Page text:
of the Caribbean:
Unfortunately, a sign of the times is not only the increasing number of movie series, but now also movie series with a cliffhanger ending. It's hard to think of a less noble or artistically motivated tendency in the business. Dead Man's Chest has every hallmark of a mass produced, money squeezing, hustle and bustle of a film.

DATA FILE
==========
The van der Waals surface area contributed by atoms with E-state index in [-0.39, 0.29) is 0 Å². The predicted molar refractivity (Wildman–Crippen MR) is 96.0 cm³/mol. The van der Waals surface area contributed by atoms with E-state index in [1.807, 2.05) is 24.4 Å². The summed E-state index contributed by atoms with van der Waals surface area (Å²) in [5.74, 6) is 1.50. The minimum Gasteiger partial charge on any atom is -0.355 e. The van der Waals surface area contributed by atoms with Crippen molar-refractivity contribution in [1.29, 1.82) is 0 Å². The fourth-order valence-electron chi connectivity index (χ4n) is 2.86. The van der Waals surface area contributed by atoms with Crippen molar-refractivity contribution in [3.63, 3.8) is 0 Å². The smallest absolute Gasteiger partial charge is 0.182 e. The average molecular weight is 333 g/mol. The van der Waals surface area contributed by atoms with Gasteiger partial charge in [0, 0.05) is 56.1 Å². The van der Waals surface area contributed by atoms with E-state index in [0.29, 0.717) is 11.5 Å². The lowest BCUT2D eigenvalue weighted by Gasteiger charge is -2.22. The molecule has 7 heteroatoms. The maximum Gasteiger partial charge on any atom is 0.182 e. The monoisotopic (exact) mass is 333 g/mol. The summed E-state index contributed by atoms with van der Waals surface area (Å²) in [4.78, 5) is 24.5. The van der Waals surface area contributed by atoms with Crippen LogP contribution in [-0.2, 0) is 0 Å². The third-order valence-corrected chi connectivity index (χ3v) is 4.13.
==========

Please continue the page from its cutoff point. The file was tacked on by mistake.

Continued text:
With that said, and even if it is a carbon copy of a good idea, and even if it is an offendingly overblown piece of action junk, the film still has Johnny Depp in that role of his. He isn't helped as much by well-written witty dialogue this time around, but he still stands out as the one element that carries this film. Depp brings a handful of details and such a delightful mixture of moral and selfishness to his role that he actually manages to make what should have been a stereotype into someone with delightfully recognizable human flaws. That is a thankful contrast to every other character in this film, all of which are uninteresting and flat, but some of which are partly engaging and/or funny. The latter is, however, not an adjective that frequently pops to mind when thinking about Dead Man's Chest. The writing is nowhere near the level of The Curse of the Black Pearl and the idiotic, over-choreographed action scenes are tedious at their best. As usual with Gore Verbinski, he has no idea of when to stop, and he shows a minimum sense of flair when it comes to action sequences. What was a moderately interesting plot halfway through eventually turns into an undefinable pulp towards the end. Unfortunately, the trilogy (if one can use that word without offending the term) will be completed next year. I'd rather sit and watch Johnny Depp's mimicry for a couple of hours.